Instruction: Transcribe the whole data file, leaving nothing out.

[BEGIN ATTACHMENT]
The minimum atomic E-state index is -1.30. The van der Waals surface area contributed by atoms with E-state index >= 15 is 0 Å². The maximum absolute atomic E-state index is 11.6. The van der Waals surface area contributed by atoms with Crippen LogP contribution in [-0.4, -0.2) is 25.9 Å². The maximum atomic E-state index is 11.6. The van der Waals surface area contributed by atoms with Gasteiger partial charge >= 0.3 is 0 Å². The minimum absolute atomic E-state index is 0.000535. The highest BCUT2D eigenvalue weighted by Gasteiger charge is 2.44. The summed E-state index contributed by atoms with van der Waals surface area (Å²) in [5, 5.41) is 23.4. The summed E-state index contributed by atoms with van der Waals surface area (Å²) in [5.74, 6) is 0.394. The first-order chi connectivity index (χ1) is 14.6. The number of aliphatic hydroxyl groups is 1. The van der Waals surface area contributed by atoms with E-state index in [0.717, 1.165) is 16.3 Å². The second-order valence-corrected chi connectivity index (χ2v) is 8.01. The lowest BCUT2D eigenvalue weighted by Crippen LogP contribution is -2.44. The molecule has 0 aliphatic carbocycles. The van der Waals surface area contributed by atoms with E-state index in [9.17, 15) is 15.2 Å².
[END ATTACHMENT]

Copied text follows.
The minimum atomic E-state index is -1.30. The van der Waals surface area contributed by atoms with E-state index >= 15 is 0 Å². The maximum absolute atomic E-state index is 11.6. The van der Waals surface area contributed by atoms with Crippen LogP contribution in [-0.4, -0.2) is 25.9 Å². The maximum atomic E-state index is 11.6. The van der Waals surface area contributed by atoms with Gasteiger partial charge >= 0.3 is 0 Å². The minimum absolute atomic E-state index is 0.000535. The highest BCUT2D eigenvalue weighted by Gasteiger charge is 2.44. The summed E-state index contributed by atoms with van der Waals surface area (Å²) in [5, 5.41) is 23.4. The summed E-state index contributed by atoms with van der Waals surface area (Å²) in [5.74, 6) is 0.394. The first-order chi connectivity index (χ1) is 14.6. The number of aliphatic hydroxyl groups is 1. The van der Waals surface area contributed by atoms with E-state index in [0.717, 1.165) is 16.3 Å². The second-order valence-corrected chi connectivity index (χ2v) is 8.01. The lowest BCUT2D eigenvalue weighted by Crippen LogP contribution is -2.44. The molecule has 0 aliphatic carbocycles. The van der Waals surface area contributed by atoms with E-state index in [9.17, 15) is 15.2 Å².